Sri Lanka - Fiscal indicators, Government debt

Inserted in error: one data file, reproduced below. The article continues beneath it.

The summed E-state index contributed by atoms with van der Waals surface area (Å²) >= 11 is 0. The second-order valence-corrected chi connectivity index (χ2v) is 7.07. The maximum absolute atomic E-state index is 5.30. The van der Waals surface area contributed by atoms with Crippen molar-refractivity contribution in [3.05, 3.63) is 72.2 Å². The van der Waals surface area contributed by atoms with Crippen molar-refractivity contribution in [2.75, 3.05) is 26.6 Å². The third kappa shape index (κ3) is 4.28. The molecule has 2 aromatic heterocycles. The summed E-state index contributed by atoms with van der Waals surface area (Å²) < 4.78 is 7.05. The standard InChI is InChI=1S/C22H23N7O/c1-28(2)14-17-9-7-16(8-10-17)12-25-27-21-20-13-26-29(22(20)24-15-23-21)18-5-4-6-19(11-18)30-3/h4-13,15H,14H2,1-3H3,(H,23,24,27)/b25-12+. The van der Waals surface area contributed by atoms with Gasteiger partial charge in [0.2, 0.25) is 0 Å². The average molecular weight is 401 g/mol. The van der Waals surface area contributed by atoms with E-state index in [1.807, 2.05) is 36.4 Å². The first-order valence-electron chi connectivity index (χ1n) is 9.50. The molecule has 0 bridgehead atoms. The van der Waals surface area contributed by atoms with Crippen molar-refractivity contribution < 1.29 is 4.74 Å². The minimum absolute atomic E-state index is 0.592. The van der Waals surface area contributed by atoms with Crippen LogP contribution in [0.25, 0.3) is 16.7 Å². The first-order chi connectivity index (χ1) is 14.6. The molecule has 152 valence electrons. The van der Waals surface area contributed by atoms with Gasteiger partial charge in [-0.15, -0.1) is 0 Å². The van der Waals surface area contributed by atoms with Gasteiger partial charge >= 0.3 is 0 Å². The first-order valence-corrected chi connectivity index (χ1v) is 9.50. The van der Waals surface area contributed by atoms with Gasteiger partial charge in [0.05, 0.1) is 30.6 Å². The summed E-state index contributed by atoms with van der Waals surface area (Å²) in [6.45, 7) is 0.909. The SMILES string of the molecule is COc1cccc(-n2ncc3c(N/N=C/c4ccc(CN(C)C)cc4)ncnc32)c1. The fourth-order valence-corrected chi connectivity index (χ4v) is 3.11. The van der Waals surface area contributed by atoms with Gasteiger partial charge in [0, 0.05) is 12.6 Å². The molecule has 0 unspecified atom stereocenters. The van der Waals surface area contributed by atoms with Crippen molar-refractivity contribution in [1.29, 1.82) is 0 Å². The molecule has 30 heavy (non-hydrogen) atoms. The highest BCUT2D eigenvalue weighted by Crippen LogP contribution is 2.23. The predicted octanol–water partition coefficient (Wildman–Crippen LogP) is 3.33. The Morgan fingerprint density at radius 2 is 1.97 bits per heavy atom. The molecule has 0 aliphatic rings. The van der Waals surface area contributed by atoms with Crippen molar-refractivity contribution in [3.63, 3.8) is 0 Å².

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Inflation, measured by the year-on-year increase in the Colombo consumer price index, continued to remain in single digits during 2012, averaging 7.6% for the year (Figure 3.21.2). However, inflation rose to around 9% in the second half with pressure on nonfood prices coming from increases in government-administered prices for fuel and electricity in February 2012 and the depreciation of the Sri Lankan rupee. Food inflation also increased during the year as import duties were increased on selected food items and domestic food supplies were disrupted by drought and flooding The budget deficit is estimated to be 6.2% of GDP, exactly in line with the 2012 target (Figure 3.21.3). This was achieved, despite lower-than-expected revenues, by reducing budgeted current expenditure; capital expenditure was slightly lower than the targeted 6% of GDP. Revenue including grants is estimated to equal 14.2% of GDP, slightly lower than budgeted and less than in 2011. The shortfall was mainly due to lower value-added tax collections owing to slower growth. The ratio of government debt to GDP rose to 82.6% in September 2012 from 78.5% at the end of 2011 owing to the impact of rupee depreciation on the value of foreign currency-denominated debt and increased borrowings, mainly through Treasury bills, to cover the budget deficit (Figure 3.21.4). Sri Lanka is now categorized as a middle-income country, and as such needs to reorient its planning and policy framework to suit the requirements of a middle-income country, drawing on the experiences of other Asian countries, and international best practices. Sources: Central Bank of Sri Lanka.Annual Report 2011.; Ministry of Finance and Planning and the Treasury of Sri Lanka. Budget Speech 2013.


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